You Learn By Living: Eleven Keys for a More Fulfilling Life
Harper Collins, 2011 M04 26 - 224 páginas
From one of the world’s most celebrated and admired public figures, a wise and intimate book on how to get the most of out life.
Courage is more exhilarating than fear and in the long run it is easier. We do not have to become heroes overnight. Just a step at a time, meeting each new thing that comes up, seeing it is not as dreadful as it appeared, discovering we have the strength to stare it down.
One of the most beloved figures of the twentieth century, First Lady Eleanor Roosevelt remains a role model for a life well lived. At the age of seventy-six, Roosevelt penned this simple guide to living a fuller life—a powerful volume of enduring commonsense ideas and heartfelt values. Offering her own philosophy on living, she takes readers on a path to compassion, confidence, maturity, civic stewardship, and more. Her keys to a fulfilling life?
Learning to Learn • Fear—the Great Enemy • The Uses of Time • The Difficult Art of Maturity • Readjustment is Endless • Learning to Be Useful• The Right to Be an Individual • How to Get the Best Out of People •Facing Responsibility • How Everyone Can Take Part in Politics • Learning to Be a Public Servant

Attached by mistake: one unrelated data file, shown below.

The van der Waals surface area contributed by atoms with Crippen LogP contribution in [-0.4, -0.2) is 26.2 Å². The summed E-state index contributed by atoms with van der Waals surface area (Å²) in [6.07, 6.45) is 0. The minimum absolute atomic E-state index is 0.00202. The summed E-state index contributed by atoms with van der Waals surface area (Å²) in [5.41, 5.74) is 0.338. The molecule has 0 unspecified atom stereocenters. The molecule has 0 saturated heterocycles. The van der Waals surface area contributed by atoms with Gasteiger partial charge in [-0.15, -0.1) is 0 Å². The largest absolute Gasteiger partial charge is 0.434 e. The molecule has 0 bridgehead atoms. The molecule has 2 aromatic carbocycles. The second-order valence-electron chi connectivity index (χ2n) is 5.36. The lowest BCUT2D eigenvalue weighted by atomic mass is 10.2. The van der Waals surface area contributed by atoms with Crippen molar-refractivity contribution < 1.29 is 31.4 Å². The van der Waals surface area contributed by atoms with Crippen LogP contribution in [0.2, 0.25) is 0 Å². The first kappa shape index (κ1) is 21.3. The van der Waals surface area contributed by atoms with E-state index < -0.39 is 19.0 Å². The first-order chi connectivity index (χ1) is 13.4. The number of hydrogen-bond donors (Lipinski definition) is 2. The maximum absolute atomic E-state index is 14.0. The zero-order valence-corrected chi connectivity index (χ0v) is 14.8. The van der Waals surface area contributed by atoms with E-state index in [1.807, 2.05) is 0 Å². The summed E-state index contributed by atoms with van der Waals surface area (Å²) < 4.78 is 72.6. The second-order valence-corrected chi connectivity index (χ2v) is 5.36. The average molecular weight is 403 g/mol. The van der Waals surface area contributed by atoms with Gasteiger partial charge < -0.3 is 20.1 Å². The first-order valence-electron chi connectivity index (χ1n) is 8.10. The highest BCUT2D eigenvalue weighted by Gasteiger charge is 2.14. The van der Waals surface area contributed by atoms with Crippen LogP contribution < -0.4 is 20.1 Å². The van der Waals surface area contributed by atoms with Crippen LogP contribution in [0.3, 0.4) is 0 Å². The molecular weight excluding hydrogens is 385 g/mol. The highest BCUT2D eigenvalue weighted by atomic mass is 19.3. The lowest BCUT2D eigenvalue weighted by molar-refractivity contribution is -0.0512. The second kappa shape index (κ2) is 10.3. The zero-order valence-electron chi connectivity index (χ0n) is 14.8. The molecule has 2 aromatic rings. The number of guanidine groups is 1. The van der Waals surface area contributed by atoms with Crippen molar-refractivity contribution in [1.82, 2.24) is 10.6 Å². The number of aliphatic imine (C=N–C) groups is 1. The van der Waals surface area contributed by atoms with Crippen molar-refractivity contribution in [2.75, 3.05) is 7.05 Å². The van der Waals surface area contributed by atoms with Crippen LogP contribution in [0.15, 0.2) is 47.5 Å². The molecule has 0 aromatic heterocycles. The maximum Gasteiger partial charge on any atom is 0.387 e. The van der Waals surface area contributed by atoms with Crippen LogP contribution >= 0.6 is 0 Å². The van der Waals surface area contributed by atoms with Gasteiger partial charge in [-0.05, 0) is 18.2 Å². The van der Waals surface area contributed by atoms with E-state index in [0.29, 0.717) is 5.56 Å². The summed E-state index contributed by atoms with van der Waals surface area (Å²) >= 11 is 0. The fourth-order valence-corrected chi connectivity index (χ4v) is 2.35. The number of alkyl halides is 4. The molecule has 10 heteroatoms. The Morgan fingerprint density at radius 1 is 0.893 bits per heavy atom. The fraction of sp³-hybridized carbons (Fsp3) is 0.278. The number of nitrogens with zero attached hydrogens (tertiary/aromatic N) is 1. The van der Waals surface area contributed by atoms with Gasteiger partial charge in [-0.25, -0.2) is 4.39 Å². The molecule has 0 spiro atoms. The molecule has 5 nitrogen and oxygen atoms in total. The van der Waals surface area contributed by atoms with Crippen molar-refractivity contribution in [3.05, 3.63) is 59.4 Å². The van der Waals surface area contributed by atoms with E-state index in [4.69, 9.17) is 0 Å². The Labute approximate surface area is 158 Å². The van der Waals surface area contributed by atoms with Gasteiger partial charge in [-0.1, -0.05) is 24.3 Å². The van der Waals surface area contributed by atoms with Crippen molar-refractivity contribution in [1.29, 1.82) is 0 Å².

A crucial precursor to better-living guides like Mark Nepo’s The Book of Awakening or Robert Pirsig’s Zen and the Art of Motorcycle Maintenance, as well as political memoirs such as John F. Kennedy’s Profiles in Courage, the First Lady’s illuminating manual is a window into Eleanor Roosevelt herself and a trove of timeless wisdom that resonates in any era.
And the purpose of life, after all, is to live it, to taste experience to the utmost, to reach out eagerly and without fear for newer and richer experience. You can do that only if you have curiosity, an unquenchable spirit of adventure ...
What I have done is to live every experience to the utmost. As I look back, I think probably the factor which influenced me most in my early years was an avid desire, even before I was aware of what I was doing, to experience all I ...
The learning process must go on as long as we live. Nothing alive can stand still, it goes forward or back. Life is interesting only as long as it is a process of growth; or, to put it another way, we can grow only as long as we are ...
Nor could she have been, as she was, in spite of crippling handicaps, a happy woman. Her younger sister, Mrs. Douglas Robinson, was a poet. Perhaps she has no claim to live among the immortals but she wrote some things that I still like ...
They naturally live in a dream world. I was not a happy child so I learned, earlier than most, how important the happy moments are. Like most unhappy children, I lived a dream life in which everything was ordered to my liking and in ...
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LibraryThing ReviewCrítica de los usuarios - bookworm12 - LibraryThing
A nonfiction piece by the former First Lady. I love the point she makes about learning through every thing you do, but much of what she says feels dated and elitist. She talks about how to train your ... Leer comentario completo
LibraryThing ReviewCrítica de los usuarios - lycomayflower - LibraryThing
I didn't enjoy this as much as I expected to, as I do somewhat consider myself an Eleanor Roosevelt fan. The book occupies some sort of space between a collection of personal essays and a self-help ... Leer comentario completo